What does going back to the drawing board feel like?
I managed to find consistency in 2017 by believing in myself. You keep working hard on strokes mentally and physically. When you learn new strokes, you get to know your mistakes in practice. When you look back at lost matches, you notice mistakes you never knew existed. They’ll be magnified. But you won’t repeat them again in the next match.
That attempted lift that landed in the net — was that a mistake repeated in the crunch at Worlds and Dubai?
No, it’s not my greatest mistake. (Laughs). There’s not just one. See, I’m not doing it consciously or it wasn’t a mistake as an idea. If I change and work on that, it’ll be fine. It just happened. It normally doesn’t go to the net. On another day, I would’ve lobbed it easily. But mistakes happen from everybody. It’s okay.
So you just pack your bags and catch the next flight?
Yes, there’s nothing much to do the rest of the day. You just go back to work. In my mind, it’s over. Yes, you feel upset for a while, but you have to forget it and move on and focus on the next tournaments. You learn from mistakes of course. This constant travel helps — we all have busy schedules, and no time to mope.
Can you say you are largely untroubled by left-handers — since Carolina at Olympics?
Oh, the strategy against different lefties is very different. I play Sayaka Sato and Carolina very differently, but yes it doesn’t have a mental bearing on me that they are southpaws putting pressure on me because of angles.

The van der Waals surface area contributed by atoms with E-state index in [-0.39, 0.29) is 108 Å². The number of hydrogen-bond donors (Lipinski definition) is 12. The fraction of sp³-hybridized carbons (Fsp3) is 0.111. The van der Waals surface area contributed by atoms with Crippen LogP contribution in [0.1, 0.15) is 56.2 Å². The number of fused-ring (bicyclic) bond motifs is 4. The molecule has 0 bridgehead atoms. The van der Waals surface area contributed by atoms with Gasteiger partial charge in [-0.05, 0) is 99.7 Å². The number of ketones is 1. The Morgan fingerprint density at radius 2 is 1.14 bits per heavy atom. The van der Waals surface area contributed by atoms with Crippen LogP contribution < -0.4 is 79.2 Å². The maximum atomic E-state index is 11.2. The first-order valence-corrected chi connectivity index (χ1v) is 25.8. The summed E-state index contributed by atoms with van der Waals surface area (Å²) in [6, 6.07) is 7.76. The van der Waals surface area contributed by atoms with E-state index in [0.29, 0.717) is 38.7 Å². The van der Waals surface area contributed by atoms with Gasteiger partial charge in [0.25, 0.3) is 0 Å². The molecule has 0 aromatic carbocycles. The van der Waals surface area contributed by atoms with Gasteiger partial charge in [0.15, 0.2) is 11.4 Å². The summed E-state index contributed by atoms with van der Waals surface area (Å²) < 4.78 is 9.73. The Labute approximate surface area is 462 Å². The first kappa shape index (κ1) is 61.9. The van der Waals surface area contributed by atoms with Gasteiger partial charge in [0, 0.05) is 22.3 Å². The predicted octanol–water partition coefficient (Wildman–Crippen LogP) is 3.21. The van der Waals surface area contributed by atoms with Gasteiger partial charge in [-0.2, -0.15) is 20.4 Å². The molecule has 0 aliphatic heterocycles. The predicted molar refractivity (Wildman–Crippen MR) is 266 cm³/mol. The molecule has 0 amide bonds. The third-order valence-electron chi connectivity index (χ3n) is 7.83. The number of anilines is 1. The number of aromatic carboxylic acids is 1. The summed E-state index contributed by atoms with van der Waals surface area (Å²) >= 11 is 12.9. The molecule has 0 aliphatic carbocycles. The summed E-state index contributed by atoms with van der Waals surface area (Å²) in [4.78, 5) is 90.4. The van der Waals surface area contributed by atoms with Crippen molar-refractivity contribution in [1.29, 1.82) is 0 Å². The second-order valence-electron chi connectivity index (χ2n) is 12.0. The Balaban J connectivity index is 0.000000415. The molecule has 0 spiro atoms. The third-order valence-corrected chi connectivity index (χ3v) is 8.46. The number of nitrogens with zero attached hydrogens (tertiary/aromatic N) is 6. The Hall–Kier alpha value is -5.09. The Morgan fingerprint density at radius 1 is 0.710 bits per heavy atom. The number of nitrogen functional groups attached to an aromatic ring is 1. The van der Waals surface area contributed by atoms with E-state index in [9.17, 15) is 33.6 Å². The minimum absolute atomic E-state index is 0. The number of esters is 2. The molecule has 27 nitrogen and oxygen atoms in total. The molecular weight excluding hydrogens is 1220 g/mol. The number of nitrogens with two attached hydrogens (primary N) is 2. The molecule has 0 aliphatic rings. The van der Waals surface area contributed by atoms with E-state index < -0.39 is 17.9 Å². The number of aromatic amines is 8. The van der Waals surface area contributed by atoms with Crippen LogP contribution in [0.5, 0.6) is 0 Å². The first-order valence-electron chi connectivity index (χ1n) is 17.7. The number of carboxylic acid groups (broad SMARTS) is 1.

How do you deal with us critics talking about your losses?
It’s really important to interact with the press because they need quotes for their work. They follow your career, look up to you, they know about you very well so it’s my responsibility to give them that respect. It’s been a part of my life since I was young. Sometimes when I lose, they might write badly about me. But it’s their job and their opinion. It’s what they do. Our duty is to give our point of view and complete their picture from our perspective. I’ve always been ok at it.
What about sponsorship commitments and photo shoots and award functions?
I think I like that a lot. I love dressing up. It’s what helps me switch off, and in one way it’s the best thing to do away from badminton. It’s important for everybody to take yourself out of that intense pressure environment of competing every day and do something glamourous once in a while. Keeps me mentally fresh for the next gritty match.
How different was 2017 from 2016, and what do we expect from 2018?
2017 was a good year if I have to look back. One new thing I learnt this year is patience — very extreme level of patience. Also, I’ve been much more busy this year than last! Looking ahead, people should expect a lot more from me. There’s definitely a lot more to come.
Would you change anything about the final next time you step on the court for one?
No, I wouldn’t change anything. I’ll change nothing when playing, but still change the result.